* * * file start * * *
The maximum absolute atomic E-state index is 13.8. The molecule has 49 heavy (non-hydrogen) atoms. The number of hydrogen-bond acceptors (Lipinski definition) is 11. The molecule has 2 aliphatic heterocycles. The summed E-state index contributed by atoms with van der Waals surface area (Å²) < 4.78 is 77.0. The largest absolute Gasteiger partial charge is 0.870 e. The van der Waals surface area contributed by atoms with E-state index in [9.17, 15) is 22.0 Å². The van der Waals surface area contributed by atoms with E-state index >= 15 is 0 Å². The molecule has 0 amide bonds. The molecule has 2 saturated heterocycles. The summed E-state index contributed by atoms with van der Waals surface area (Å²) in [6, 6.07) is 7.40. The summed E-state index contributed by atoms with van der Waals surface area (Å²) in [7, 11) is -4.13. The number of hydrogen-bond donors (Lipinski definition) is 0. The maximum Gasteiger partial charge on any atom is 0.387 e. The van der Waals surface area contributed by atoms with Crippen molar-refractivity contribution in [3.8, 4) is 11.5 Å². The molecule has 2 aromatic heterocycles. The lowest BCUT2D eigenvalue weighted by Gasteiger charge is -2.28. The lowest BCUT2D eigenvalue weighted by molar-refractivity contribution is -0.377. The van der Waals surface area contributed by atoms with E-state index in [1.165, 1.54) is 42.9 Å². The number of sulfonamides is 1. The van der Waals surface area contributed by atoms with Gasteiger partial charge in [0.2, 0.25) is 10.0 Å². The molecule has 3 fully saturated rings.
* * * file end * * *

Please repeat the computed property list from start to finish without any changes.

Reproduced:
The maximum absolute atomic E-state index is 13.8. The molecule has 49 heavy (non-hydrogen) atoms. The number of hydrogen-bond acceptors (Lipinski definition) is 11. The molecule has 2 aliphatic heterocycles. The summed E-state index contributed by atoms with van der Waals surface area (Å²) < 4.78 is 77.0. The largest absolute Gasteiger partial charge is 0.870 e. The van der Waals surface area contributed by atoms with E-state index in [9.17, 15) is 22.0 Å². The van der Waals surface area contributed by atoms with E-state index >= 15 is 0 Å². The molecule has 0 amide bonds. The molecule has 2 saturated heterocycles. The summed E-state index contributed by atoms with van der Waals surface area (Å²) in [6, 6.07) is 7.40. The summed E-state index contributed by atoms with van der Waals surface area (Å²) in [7, 11) is -4.13. The number of hydrogen-bond donors (Lipinski definition) is 0. The maximum Gasteiger partial charge on any atom is 0.387 e. The van der Waals surface area contributed by atoms with Crippen molar-refractivity contribution in [3.8, 4) is 11.5 Å². The molecule has 2 aromatic heterocycles. The lowest BCUT2D eigenvalue weighted by Gasteiger charge is -2.28. The lowest BCUT2D eigenvalue weighted by molar-refractivity contribution is -0.377. The van der Waals surface area contributed by atoms with E-state index in [1.165, 1.54) is 42.9 Å². The number of sulfonamides is 1. The van der Waals surface area contributed by atoms with Gasteiger partial charge in [0.2, 0.25) is 10.0 Å². The molecule has 3 fully saturated rings.